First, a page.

This post originally appeared onSocial Media Skills for Students, a comprehensive website that hosts how-to guides for and reviews of the most popular forms of social media. It also provides firsthand experiences, opinions, and advice from students and staff who use social media in teaching, learning, research, and other professional capacities, as well as showcasing inspiring content created by students and lecturers. To find out how to write for them, click here.
I’ve been a student on and off for most of my life. In the two years that I took a real, full-time ‘break’ from the academic mill (assuming applying for PhD funding and attending vampire conferences don’t count as studying), I worked as a web editor and social media manager for Poetry International, a not-for-profit literary organisation in Rotterdam. As part of my job I ran Poetry International’s Facebook and Twitter feeds, and I also ended up expanding their social media presence across other platforms. This wasn’t the first time I had used social media for professional purposes, but it did teach me some weird and wonderful things about working in the industry.
1. No one takes you seriously
When I used to tell people I worked in social media, I got pretty much the same reaction I do now, when I tell them I’m a funded PhD student studying monsters: confusion and surprise. Response one is inevitably: ‘I didn’t realise they paid people to do that’. Response two generally goes something like: ‘So you get paid to fool around on the internet all day?’ The answer is basically ‘yes’. Embrace it.
2. It’s actually a lot of work
Just like socialising offline, doing social media right takes time, and you only get out of it what you put into it. Even if you’re only focusing on sharing content from a website, and not really interested in engaging with your followers, you have to think about the best way to communicate that content. If you’re running more than one social media networks, each one also requires a different approach to the same content. Also, people underestimate the time it takes to find good images, especially if (like many of us) you don’t have any real budget.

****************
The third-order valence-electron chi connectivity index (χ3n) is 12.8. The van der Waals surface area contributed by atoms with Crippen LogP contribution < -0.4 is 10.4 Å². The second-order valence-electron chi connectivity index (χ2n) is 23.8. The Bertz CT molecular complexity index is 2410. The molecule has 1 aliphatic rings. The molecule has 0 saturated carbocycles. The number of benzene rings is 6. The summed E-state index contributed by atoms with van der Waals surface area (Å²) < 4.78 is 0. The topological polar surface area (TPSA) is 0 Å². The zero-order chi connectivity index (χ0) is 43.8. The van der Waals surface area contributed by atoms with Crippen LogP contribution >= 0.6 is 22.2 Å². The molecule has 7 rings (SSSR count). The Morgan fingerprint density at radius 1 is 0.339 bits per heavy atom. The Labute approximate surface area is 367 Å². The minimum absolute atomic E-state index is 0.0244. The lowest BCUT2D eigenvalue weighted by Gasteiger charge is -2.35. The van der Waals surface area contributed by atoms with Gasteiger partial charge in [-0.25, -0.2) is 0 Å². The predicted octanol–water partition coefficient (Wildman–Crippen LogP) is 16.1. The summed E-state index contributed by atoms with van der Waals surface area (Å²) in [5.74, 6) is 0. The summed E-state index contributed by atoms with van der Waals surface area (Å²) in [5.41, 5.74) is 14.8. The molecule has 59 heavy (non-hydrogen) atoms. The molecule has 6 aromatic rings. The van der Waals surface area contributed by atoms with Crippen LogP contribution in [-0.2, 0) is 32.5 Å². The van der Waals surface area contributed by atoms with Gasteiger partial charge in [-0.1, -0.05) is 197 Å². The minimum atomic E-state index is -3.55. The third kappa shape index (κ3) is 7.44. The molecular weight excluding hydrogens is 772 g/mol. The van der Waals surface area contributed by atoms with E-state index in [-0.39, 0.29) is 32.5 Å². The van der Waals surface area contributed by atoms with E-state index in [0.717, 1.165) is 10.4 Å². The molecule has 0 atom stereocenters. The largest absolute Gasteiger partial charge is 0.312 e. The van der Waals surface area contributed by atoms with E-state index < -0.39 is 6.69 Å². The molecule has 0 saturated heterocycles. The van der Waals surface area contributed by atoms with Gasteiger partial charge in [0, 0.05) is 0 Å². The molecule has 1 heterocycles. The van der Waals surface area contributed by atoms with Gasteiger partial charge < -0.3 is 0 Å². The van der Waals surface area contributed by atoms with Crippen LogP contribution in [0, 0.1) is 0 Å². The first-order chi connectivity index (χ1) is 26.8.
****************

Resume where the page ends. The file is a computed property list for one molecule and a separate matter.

3. No one knows what you’re doing
Though PR and communications companies may be the exception to this rule, a lot of your co-workers just won’t get what it is you physically do all day, or why what they’re doing needs to be communicated on social media. These are often people who don’t really use social media that much themselves. Surely it’s just for posting pictures of food? Even if your colleagues work in communication, the strategies they’ve developed in print and online media may not always work in social media.
4. No one knows what they’re doing either
There’s no proven formula for how to ‘do’ social media, and even if there were, it keeps changing the whole time. As for content, sometimes you understand immediately why these people are successful at social media, but sometimes you really can’t see from their feed why they deserve more followers than you. Not naming any names. Honestly, it’s all a matter of perspective, and of knowing your audience. How you use social media depends 100% on what you’re sharing, who you’re sharing it with, and what you want to achieve by sharing it. This has the effect that…
5. You end up feeling like a mystical internet wizard